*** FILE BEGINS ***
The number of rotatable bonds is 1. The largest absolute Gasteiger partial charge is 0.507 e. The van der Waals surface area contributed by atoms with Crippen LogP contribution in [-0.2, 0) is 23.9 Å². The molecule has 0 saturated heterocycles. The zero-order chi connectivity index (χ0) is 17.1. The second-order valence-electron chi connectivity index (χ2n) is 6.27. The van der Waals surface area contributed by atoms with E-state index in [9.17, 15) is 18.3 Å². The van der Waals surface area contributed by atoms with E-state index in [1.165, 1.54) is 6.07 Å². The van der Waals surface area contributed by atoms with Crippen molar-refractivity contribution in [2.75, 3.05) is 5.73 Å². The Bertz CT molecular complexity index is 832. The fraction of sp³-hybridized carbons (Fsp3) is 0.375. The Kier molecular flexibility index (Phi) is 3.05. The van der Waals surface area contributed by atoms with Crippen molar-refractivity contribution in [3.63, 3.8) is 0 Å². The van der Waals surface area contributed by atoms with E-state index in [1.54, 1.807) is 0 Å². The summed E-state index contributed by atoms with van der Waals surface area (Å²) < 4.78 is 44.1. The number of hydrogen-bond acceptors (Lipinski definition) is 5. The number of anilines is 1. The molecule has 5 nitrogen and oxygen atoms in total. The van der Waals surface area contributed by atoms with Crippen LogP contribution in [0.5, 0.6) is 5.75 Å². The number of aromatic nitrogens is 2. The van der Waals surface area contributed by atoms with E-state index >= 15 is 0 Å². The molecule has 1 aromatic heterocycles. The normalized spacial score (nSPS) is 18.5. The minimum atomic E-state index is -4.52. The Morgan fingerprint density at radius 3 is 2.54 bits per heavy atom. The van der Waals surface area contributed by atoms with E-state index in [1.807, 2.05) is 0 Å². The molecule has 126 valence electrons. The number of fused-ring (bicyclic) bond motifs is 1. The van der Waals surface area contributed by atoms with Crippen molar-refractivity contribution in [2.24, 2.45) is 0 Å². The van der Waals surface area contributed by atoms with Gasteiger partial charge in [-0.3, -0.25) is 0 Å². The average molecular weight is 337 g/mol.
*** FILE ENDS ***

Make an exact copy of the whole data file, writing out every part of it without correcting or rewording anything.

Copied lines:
The number of rotatable bonds is 1. The largest absolute Gasteiger partial charge is 0.507 e. The van der Waals surface area contributed by atoms with Crippen LogP contribution in [-0.2, 0) is 23.9 Å². The molecule has 0 saturated heterocycles. The zero-order chi connectivity index (χ0) is 17.1. The second-order valence-electron chi connectivity index (χ2n) is 6.27. The van der Waals surface area contributed by atoms with E-state index in [9.17, 15) is 18.3 Å². The van der Waals surface area contributed by atoms with E-state index in [1.165, 1.54) is 6.07 Å². The van der Waals surface area contributed by atoms with Crippen molar-refractivity contribution in [2.75, 3.05) is 5.73 Å². The Bertz CT molecular complexity index is 832. The fraction of sp³-hybridized carbons (Fsp3) is 0.375. The Kier molecular flexibility index (Phi) is 3.05. The van der Waals surface area contributed by atoms with Crippen molar-refractivity contribution in [3.63, 3.8) is 0 Å². The van der Waals surface area contributed by atoms with E-state index in [1.54, 1.807) is 0 Å². The summed E-state index contributed by atoms with van der Waals surface area (Å²) < 4.78 is 44.1. The number of hydrogen-bond acceptors (Lipinski definition) is 5. The number of anilines is 1. The molecule has 5 nitrogen and oxygen atoms in total. The van der Waals surface area contributed by atoms with Crippen LogP contribution in [0.5, 0.6) is 5.75 Å². The number of aromatic nitrogens is 2. The van der Waals surface area contributed by atoms with E-state index >= 15 is 0 Å². The molecule has 1 aromatic heterocycles. The normalized spacial score (nSPS) is 18.5. The minimum atomic E-state index is -4.52. The Morgan fingerprint density at radius 3 is 2.54 bits per heavy atom. The van der Waals surface area contributed by atoms with E-state index in [1.807, 2.05) is 0 Å². The molecule has 126 valence electrons. The number of fused-ring (bicyclic) bond motifs is 1. The van der Waals surface area contributed by atoms with Crippen molar-refractivity contribution in [2.24, 2.45) is 0 Å². The van der Waals surface area contributed by atoms with Gasteiger partial charge in [-0.3, -0.25) is 0 Å². The average molecular weight is 337 g/mol.